- Hereditary Breast and Ovarian Cancer syndrome (HBOC)
- Lynch syndrome/Hereditary Non-Polyposis Colorectal Cancer (HNPCC)
- Familial Adenomatous Polyposis (FAP)/Attenuated Familial Adenomatous Polyposis (AFAP)
- MUTYH-associated Polyposis syndrome (MAP)
- MUTYH-associated Colon Cancer Risk
- Melanoma Cancer Syndrome (MCS)
- Li-Fraumeni Syndrome (LFS)
- PTEN Hamartoma Tumor syndrome (PHTS)
- Peutz-Jeghers Syndrome
- Hereditary Diffuse Gastric Cancer (HDGC) Syndrome
- Juvenile Polyposis Syndrome (JPS)
- Juvenile Polyposis Syndrome (JPS) and Hereditary Hemorrhagic Telangiectasia (HHT)
- PALB2-associated Cancer Risk
- CHEK2-associated Cancer Risk
- ATM-associated Cancer Risk
- NBN-associated Cancer Risk
- BARD1-associated Cancer Risk
- BRIP1-associated Cancer Risk
- RAD51C-associated Cancer Risk
- RAD51D-associated Cancer Risk
- Polymerase Proofreading-associated Syndrome (PPAS)
- Hereditary Mixed Polyposis Syndrome (HMPS)
Familial Adenomatous Polyposis syndrome (FAP) or Attenuated Familial Adenomatous Polyposis syndrome (AFAP) APC ASSOCIATED CANCER RISKS
Familial Adenomatous Polyposis syndrome (FAP) or Attenuated Familial Adenomatous Polyposis syndrome (AFAP)
APC ASSOCIATED CANCER RISKS
What does it mean to have an APC gene mutation and a diagnosis of Familial Adenomatous Polyposis (FAP) or Attenuated FAP (AFAP) syndrome?
People with mutations in the APC gene have a high risk for developing large numbers of pre-cancerous polyps in their colon and rectum. Each of these polyps can develop into a cancer, and since there are so many of them, the risk for colorectal cancer is very high. Individuals with APC mutations who develop more than 100 polyps are said to have Familial Adenomatous Polyposis syndrome (FAP). People who have fewer than 100 polyps due to their APC gene mutation are said to have a milder form of the condition, which is called Attenuated FAP syndrome (AFAP). People with AFAP have a lower risk for colorectal cancer than people with FAP, but the risk is still very high.
Other symptoms of FAP and AFAP include a higher than average risk for gastric (stomach), small bowel, thyroid, brain and possibly pancreatic cancer. During childhood, there is an increased risk for hepatoblastoma, a kind of liver cancer. Some people have non-cancerous symptoms, such as desmoid tumors (a non-cancerous growth of connective tissue), dental abnormalities, growths on bones, skin cysts and an eye abnormality called congenital hypertrophy of the retinal pigment epithelium (CHRPE). All of these things are more likely to occur in people with FAP compared to people who have AFAP.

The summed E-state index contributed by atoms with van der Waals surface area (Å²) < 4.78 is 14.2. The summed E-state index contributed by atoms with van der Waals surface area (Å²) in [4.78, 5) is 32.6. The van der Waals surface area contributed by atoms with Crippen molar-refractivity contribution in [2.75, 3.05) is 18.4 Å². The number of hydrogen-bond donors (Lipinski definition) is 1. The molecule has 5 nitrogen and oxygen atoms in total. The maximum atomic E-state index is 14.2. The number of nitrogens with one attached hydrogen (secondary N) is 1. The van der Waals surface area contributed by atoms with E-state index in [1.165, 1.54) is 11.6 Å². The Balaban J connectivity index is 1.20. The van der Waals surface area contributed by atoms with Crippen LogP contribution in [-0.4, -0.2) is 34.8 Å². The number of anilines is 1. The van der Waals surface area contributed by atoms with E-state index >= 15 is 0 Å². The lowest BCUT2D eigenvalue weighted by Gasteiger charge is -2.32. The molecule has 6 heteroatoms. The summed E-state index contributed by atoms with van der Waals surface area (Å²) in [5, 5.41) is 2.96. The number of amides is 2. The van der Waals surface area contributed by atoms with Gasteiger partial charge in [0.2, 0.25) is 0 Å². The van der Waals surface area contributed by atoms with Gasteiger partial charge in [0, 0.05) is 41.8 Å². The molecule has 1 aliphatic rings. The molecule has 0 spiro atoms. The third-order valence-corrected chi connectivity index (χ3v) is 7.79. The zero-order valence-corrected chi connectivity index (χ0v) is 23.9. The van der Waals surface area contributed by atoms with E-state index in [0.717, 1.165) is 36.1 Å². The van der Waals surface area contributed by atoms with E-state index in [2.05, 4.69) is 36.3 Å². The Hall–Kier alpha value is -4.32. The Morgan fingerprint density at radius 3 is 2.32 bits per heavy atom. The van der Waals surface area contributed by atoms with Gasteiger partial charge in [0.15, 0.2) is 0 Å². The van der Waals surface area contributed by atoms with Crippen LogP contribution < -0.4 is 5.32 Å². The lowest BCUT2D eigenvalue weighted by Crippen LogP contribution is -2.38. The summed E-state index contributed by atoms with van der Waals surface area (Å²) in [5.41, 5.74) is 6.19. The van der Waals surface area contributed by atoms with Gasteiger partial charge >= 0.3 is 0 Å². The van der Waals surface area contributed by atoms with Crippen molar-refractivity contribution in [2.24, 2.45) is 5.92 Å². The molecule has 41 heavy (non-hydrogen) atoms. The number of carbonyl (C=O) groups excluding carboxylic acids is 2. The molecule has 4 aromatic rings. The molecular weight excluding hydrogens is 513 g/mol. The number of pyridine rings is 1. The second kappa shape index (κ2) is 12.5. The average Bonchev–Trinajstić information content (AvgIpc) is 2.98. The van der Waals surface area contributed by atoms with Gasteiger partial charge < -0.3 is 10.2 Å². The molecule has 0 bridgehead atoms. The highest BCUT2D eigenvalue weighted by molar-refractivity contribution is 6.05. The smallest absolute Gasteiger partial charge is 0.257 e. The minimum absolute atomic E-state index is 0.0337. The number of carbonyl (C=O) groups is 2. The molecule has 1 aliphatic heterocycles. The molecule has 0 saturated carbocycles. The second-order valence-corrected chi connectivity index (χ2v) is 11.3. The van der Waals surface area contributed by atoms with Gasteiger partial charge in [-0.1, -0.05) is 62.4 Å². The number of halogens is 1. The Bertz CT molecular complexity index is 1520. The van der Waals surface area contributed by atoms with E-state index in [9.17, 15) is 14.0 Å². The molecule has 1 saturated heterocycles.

What can be done to protect individuals with an APC mutation?
The National Comprehensive Cancer Network (NCCN) provides detailed recommendations for lowering the risk of cancer in people with mutations in the APC gene. Because of the high risk for colorectal cancer, people with APC mutations should begin screening with colonoscopies at young ages (10-15 years) and have them done every year. As people get older, complete removal of the colon may be recommended. This may be the best choice if there are too many polyps to remove with regular colonoscopies or if it is believed that this is the most reliable way to prevent colorectal cancer.
There are also recommendations for screening to reduce the risk of the other cancers that can occur in people with FAP or AFAP. These recommendations are complicated, so it is recommended that people with FAP or AFAP be cared for by healthcare professionals with experience treating this condition.
Additional details about FAP/AFAP, including information about the risks for different kinds of cancer, specific recommendations for medical care, and useful information for relatives of people who have a diagnosis of FAP/AFAP, are available within our Support Organizations pages.
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